Pensive last novel by Kawabata, unfinished at the time of the author’s 1972 suicide but still capable of standing on its own.
Flowers, bells, wounded trees: the natural and human worlds meet and mingle in this slender, sharply honed narrative. The title is also the first word: “Dandelions cover the banks of Ikuta River.” A renga could grow from that lyrical line, which instead sets the scene for the jolting follow-on: the river and the town that lies alongside it may be placid and lovely, but it is also the site of an asylum to which Kizaki Ineko has been exiled. Her illness, somagnosia, is the inability to perceive the bodies of others. The condition, naturally, affects her ability to relate to others as well: the fellow asylum inmate who writes, calligraphically, “To enter the Buddha world is easy; to enter the world of demons is difficult,” is to her simply a floating brush, while her boyfriend, Kuno, is a specter. Much of the novel is given over to back and forth between Ineko and her mother, who rather unhelpfully is a repository of oddments about Ineko and her condition, including the tragic story of a somagnosic mother who murdered her baby: “How is that possible? To be unable to see your own baby’s head, to wring a neck that isn’t even visible to you.” An extended metaphor about social distance and loneliness seems to be at play, but so, too, is Ineko’s quest for meaning, the origins of her illness unfolding in a tragedy involving her father. “Perhaps the origins of philosophy are there,” she says wisely, “in that period when infants start to become aware of their surroundings, when they start to see, to remember words.” Why she has chosen not to see may be a mystery, but then so is much about this enigmatic story.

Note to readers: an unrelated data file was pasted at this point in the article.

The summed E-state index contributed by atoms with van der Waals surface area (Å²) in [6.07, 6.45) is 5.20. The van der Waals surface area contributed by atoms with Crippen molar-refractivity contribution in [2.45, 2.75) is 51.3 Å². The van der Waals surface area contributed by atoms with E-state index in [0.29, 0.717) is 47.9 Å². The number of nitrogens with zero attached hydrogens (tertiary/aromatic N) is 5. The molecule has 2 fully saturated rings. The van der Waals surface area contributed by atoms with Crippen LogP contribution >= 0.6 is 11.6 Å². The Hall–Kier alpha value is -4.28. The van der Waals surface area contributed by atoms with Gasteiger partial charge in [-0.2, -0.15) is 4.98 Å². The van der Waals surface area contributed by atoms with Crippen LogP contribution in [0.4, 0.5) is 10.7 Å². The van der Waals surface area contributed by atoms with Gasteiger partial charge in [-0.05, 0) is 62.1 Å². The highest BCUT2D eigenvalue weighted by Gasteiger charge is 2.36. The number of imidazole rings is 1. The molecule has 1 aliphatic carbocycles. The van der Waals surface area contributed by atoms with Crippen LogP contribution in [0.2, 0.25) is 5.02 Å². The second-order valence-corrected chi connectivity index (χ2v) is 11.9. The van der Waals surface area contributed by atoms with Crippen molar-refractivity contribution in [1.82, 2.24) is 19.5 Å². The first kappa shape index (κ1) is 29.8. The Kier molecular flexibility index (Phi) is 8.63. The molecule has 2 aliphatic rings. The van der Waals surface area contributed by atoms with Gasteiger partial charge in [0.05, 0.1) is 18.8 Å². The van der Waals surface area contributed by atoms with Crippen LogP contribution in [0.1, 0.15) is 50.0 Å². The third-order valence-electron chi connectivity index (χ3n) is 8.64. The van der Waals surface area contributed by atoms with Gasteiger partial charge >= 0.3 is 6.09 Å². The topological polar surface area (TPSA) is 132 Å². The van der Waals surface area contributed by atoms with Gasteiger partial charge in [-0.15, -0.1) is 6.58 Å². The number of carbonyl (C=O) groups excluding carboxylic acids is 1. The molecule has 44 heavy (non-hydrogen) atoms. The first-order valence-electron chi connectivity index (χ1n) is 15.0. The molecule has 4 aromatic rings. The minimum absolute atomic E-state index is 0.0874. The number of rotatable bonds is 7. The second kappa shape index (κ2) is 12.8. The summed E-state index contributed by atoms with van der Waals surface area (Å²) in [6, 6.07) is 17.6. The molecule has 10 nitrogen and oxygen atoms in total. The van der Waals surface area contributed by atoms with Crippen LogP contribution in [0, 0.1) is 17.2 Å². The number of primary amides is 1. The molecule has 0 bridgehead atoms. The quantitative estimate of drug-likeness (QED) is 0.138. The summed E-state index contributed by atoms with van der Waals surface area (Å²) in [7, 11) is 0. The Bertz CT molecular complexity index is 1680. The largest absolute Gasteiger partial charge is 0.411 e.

World literature lost a fine voice with Kawabata’s death, to which this elegantly puzzling work stands as testimonial.